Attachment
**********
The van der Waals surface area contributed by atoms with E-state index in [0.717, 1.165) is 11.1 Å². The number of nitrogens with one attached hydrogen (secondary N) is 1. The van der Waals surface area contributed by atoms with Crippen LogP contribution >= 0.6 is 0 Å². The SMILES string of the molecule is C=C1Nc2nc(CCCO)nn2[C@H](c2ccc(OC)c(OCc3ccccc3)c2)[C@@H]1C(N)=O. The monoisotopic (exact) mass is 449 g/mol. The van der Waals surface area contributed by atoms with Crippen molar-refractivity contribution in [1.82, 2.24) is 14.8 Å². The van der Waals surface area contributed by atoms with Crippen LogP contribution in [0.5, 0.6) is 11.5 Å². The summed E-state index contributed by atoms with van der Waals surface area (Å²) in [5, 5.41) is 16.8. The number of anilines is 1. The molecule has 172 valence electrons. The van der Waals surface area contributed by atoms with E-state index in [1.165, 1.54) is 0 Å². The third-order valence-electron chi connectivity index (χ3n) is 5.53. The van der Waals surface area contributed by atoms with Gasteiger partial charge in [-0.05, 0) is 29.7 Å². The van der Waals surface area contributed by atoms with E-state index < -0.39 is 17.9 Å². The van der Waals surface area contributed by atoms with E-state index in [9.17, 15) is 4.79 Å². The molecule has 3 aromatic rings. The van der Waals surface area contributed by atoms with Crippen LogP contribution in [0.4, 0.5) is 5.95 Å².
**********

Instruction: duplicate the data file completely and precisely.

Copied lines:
The van der Waals surface area contributed by atoms with E-state index in [0.717, 1.165) is 11.1 Å². The number of nitrogens with one attached hydrogen (secondary N) is 1. The van der Waals surface area contributed by atoms with Crippen LogP contribution >= 0.6 is 0 Å². The SMILES string of the molecule is C=C1Nc2nc(CCCO)nn2[C@H](c2ccc(OC)c(OCc3ccccc3)c2)[C@@H]1C(N)=O. The monoisotopic (exact) mass is 449 g/mol. The van der Waals surface area contributed by atoms with Crippen molar-refractivity contribution in [1.82, 2.24) is 14.8 Å². The van der Waals surface area contributed by atoms with Crippen LogP contribution in [0.5, 0.6) is 11.5 Å². The summed E-state index contributed by atoms with van der Waals surface area (Å²) in [5, 5.41) is 16.8. The number of anilines is 1. The molecule has 172 valence electrons. The van der Waals surface area contributed by atoms with E-state index in [1.165, 1.54) is 0 Å². The third-order valence-electron chi connectivity index (χ3n) is 5.53. The van der Waals surface area contributed by atoms with Gasteiger partial charge in [-0.05, 0) is 29.7 Å². The van der Waals surface area contributed by atoms with E-state index < -0.39 is 17.9 Å². The van der Waals surface area contributed by atoms with E-state index in [9.17, 15) is 4.79 Å². The molecule has 3 aromatic rings. The van der Waals surface area contributed by atoms with Crippen LogP contribution in [0.4, 0.5) is 5.95 Å².